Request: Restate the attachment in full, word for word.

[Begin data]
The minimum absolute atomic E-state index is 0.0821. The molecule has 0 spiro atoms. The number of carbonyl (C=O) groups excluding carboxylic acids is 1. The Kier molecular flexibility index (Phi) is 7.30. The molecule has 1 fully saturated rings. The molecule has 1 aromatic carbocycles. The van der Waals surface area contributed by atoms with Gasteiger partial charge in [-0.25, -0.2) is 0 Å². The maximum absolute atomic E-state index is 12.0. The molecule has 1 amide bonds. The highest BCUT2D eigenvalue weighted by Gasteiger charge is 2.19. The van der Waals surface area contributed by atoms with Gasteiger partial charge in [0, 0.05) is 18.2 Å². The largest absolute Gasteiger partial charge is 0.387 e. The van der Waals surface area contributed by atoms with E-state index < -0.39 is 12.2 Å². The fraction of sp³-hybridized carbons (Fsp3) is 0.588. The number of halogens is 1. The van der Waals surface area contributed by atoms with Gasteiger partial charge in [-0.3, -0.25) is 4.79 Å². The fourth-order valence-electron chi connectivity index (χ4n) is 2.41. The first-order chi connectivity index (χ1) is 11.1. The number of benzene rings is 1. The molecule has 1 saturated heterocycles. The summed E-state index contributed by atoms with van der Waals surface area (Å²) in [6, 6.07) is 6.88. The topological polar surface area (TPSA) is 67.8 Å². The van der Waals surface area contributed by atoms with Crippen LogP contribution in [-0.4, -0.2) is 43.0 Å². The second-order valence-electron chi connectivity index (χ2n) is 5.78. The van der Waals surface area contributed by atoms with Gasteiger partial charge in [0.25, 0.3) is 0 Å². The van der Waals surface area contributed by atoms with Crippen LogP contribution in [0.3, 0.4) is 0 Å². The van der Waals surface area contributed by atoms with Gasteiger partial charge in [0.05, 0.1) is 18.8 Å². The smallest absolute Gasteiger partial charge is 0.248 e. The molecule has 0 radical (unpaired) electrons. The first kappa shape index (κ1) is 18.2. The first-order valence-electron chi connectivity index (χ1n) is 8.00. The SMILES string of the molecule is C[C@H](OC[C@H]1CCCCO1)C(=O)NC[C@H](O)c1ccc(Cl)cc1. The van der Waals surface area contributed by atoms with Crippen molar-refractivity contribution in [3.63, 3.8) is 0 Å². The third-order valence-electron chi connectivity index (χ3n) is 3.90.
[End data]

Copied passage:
The minimum absolute atomic E-state index is 0.0821. The molecule has 0 spiro atoms. The number of carbonyl (C=O) groups excluding carboxylic acids is 1. The Kier molecular flexibility index (Phi) is 7.30. The molecule has 1 fully saturated rings. The molecule has 1 aromatic carbocycles. The van der Waals surface area contributed by atoms with Gasteiger partial charge in [-0.25, -0.2) is 0 Å². The maximum absolute atomic E-state index is 12.0. The molecule has 1 amide bonds. The highest BCUT2D eigenvalue weighted by Gasteiger charge is 2.19. The van der Waals surface area contributed by atoms with Gasteiger partial charge in [0, 0.05) is 18.2 Å². The largest absolute Gasteiger partial charge is 0.387 e. The van der Waals surface area contributed by atoms with E-state index < -0.39 is 12.2 Å². The fraction of sp³-hybridized carbons (Fsp3) is 0.588. The number of halogens is 1. The van der Waals surface area contributed by atoms with Gasteiger partial charge in [-0.3, -0.25) is 4.79 Å². The fourth-order valence-electron chi connectivity index (χ4n) is 2.41. The first-order chi connectivity index (χ1) is 11.1. The number of benzene rings is 1. The molecule has 1 saturated heterocycles. The summed E-state index contributed by atoms with van der Waals surface area (Å²) in [6, 6.07) is 6.88. The topological polar surface area (TPSA) is 67.8 Å². The van der Waals surface area contributed by atoms with Crippen LogP contribution in [-0.4, -0.2) is 43.0 Å². The second-order valence-electron chi connectivity index (χ2n) is 5.78. The van der Waals surface area contributed by atoms with Gasteiger partial charge in [0.25, 0.3) is 0 Å². The van der Waals surface area contributed by atoms with Crippen LogP contribution in [0.3, 0.4) is 0 Å². The van der Waals surface area contributed by atoms with Gasteiger partial charge in [0.05, 0.1) is 18.8 Å². The smallest absolute Gasteiger partial charge is 0.248 e. The molecule has 0 radical (unpaired) electrons. The first kappa shape index (κ1) is 18.2. The first-order valence-electron chi connectivity index (χ1n) is 8.00. The SMILES string of the molecule is C[C@H](OC[C@H]1CCCCO1)C(=O)NC[C@H](O)c1ccc(Cl)cc1. The van der Waals surface area contributed by atoms with Crippen molar-refractivity contribution in [3.63, 3.8) is 0 Å². The third-order valence-electron chi connectivity index (χ3n) is 3.90.